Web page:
On 7 December, Parliament, Council and Commission negotiators approved provisionally a compromise package on the conditionality principle.
The negotiators of the European Parliament, the Council of the EU and the European Commission reached a compromise on how the Transparency Register will become de facto mandatory. This key remaining issue, i.e., the conditionality principle, will make registration a necessary precondition for interest representatives to carry out certain activities. The negotiators, European Parliament’s Vice-President Katarina Barley and Member of the Constitutional Affairs Committee Danuta Hübner, German Minister of State for Europe Michael Roth for the Presidency of the Council, and Commission Vice-President for Values and Transparency Věra Jourová, confirmed that the provisional draft is fully aligned with the commitments expressed at their previous meetings.
The agreed terms introduce conditionality and complementary transparency measures for the signatory institutions, while taking into account their respective specificities. The three institutions are committed to ensuring that their respective measures will be consistent with the common objectives identified in the agreement and will deliver an equivalent effect across the board. The three institutions also reaffirmed their willingness to build a common culture of transparency.
Moving forward, the annual report on the functioning of the Transparency Register will include a new chapter, addressing the implementation of conditionality and complementary transparency measures. An efficient review mechanism will then allow the institutions to assess implementation regularly, with the possibility of making appropriate recommendations on further improvement.
EP negotiator Katarina Barley (S&D, DE) said: “We have established a strong framework of conditionality and equivalent transparency measures. I am confident that, once approved, this agreement will enable the Transparency Register to fulfil its potential. In the absence of a joint instrument, Parliament had already unilaterally shown its commitment to delivering on transparency, but we are now taking a step in the right direction by establishing a common structure between the three institutions.”
EP negotiator Danuta Hübner (EPP, PL) said: “I am delighted that we reached an agreement, especially that the Council and the member states will form part of our joint Transparency Register moving forward, We have safeguarded the freedom of mandate for MEPs, while putting in place terms for an instrument that will be truly effective. This agreement will become the foundation for a Transparency Register that will be procedurally stronger, better equipped to perform its mission, and fully in line with the needs of each signatory institution.”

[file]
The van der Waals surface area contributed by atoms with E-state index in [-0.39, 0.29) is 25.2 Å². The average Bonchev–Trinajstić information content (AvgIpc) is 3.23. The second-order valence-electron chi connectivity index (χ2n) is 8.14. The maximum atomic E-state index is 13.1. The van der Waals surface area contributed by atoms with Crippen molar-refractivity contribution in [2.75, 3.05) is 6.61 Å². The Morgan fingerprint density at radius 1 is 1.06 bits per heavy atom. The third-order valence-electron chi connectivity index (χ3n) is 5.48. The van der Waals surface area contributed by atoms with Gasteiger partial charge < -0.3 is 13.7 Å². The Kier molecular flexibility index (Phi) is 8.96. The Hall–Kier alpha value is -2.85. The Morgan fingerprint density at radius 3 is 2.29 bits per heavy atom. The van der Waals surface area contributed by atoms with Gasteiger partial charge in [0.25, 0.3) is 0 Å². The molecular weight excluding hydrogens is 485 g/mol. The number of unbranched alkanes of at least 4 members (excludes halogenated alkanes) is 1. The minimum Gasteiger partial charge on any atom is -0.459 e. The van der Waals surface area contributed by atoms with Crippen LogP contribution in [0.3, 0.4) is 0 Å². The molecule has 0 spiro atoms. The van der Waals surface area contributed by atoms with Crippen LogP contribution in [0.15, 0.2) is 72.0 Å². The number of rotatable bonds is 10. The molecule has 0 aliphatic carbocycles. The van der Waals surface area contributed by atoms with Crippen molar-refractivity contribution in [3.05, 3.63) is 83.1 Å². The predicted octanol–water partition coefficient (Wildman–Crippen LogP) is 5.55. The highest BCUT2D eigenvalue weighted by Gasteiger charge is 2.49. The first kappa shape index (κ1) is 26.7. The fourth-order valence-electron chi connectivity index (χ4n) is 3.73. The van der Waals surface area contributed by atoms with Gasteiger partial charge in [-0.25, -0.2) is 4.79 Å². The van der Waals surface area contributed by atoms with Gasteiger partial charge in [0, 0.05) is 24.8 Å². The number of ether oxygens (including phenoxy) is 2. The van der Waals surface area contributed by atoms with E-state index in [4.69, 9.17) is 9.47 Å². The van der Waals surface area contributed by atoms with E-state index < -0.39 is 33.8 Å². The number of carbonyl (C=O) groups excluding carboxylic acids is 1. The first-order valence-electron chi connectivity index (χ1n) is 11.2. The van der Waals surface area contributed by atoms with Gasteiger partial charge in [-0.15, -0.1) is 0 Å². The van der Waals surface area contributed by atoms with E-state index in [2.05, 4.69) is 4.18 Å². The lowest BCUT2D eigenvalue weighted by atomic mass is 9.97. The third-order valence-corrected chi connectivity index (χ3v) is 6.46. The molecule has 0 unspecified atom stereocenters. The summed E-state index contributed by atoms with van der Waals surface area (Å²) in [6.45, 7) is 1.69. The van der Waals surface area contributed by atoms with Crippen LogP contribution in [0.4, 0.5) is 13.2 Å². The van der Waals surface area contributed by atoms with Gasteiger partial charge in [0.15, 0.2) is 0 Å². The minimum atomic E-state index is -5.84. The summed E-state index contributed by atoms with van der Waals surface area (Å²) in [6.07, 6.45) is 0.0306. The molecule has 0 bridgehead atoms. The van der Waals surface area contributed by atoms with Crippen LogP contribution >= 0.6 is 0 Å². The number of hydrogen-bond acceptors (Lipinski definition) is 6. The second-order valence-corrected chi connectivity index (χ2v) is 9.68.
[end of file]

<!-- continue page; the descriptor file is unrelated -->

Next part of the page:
The provisional compromise package on conditionality agreed between the negotiators will allow for the finalisation of an overall draft agreement, subject to adoption in accordance with each institution's internal procedures. The negotiators are committed to reach the final agreement before the end of the year.
The European Commission presented its proposal for a new inter-institutional agreement on a mandatory Transparency Register for interest representatives covering the European Parliament, the Council of the European Union and the European Commission in 2016. Since 2011, the Parliament and the Commission have jointly operated a public register for interest representatives aiming to make the EU decision-making process more transparent and accountable. The Council has been an observer to the current scheme since 2014.
This was the seventh political meeting on the subject and the fourth since they resumed in the 9th parliamentary term (on 16 June, 6 October and 24 November 2020) with a renewed team of negotiators, reflecting the current setup of the institutions. More information on the Transparency Register negotiations can be found on the dedicated EP webpage.